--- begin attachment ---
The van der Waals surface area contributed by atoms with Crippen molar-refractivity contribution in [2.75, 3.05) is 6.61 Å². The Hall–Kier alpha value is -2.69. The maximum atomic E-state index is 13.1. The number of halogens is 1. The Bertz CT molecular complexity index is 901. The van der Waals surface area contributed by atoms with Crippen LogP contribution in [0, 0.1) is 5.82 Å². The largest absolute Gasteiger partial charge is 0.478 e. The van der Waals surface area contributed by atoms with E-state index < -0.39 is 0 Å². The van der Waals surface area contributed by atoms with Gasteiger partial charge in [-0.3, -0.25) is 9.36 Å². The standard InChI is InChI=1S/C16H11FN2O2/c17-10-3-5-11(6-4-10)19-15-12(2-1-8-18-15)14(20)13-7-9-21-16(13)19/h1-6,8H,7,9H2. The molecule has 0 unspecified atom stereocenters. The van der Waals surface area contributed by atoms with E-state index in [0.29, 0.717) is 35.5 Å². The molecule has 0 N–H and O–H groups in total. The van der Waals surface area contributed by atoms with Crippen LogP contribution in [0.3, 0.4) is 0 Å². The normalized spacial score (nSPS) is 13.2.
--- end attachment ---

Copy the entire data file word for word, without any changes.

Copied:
The van der Waals surface area contributed by atoms with Crippen molar-refractivity contribution in [2.75, 3.05) is 6.61 Å². The Hall–Kier alpha value is -2.69. The maximum atomic E-state index is 13.1. The number of halogens is 1. The Bertz CT molecular complexity index is 901. The van der Waals surface area contributed by atoms with Crippen LogP contribution in [0, 0.1) is 5.82 Å². The largest absolute Gasteiger partial charge is 0.478 e. The van der Waals surface area contributed by atoms with E-state index < -0.39 is 0 Å². The van der Waals surface area contributed by atoms with Gasteiger partial charge in [-0.3, -0.25) is 9.36 Å². The standard InChI is InChI=1S/C16H11FN2O2/c17-10-3-5-11(6-4-10)19-15-12(2-1-8-18-15)14(20)13-7-9-21-16(13)19/h1-6,8H,7,9H2. The molecule has 0 unspecified atom stereocenters. The van der Waals surface area contributed by atoms with E-state index in [0.29, 0.717) is 35.5 Å². The molecule has 0 N–H and O–H groups in total. The van der Waals surface area contributed by atoms with Crippen LogP contribution in [0.3, 0.4) is 0 Å². The normalized spacial score (nSPS) is 13.2.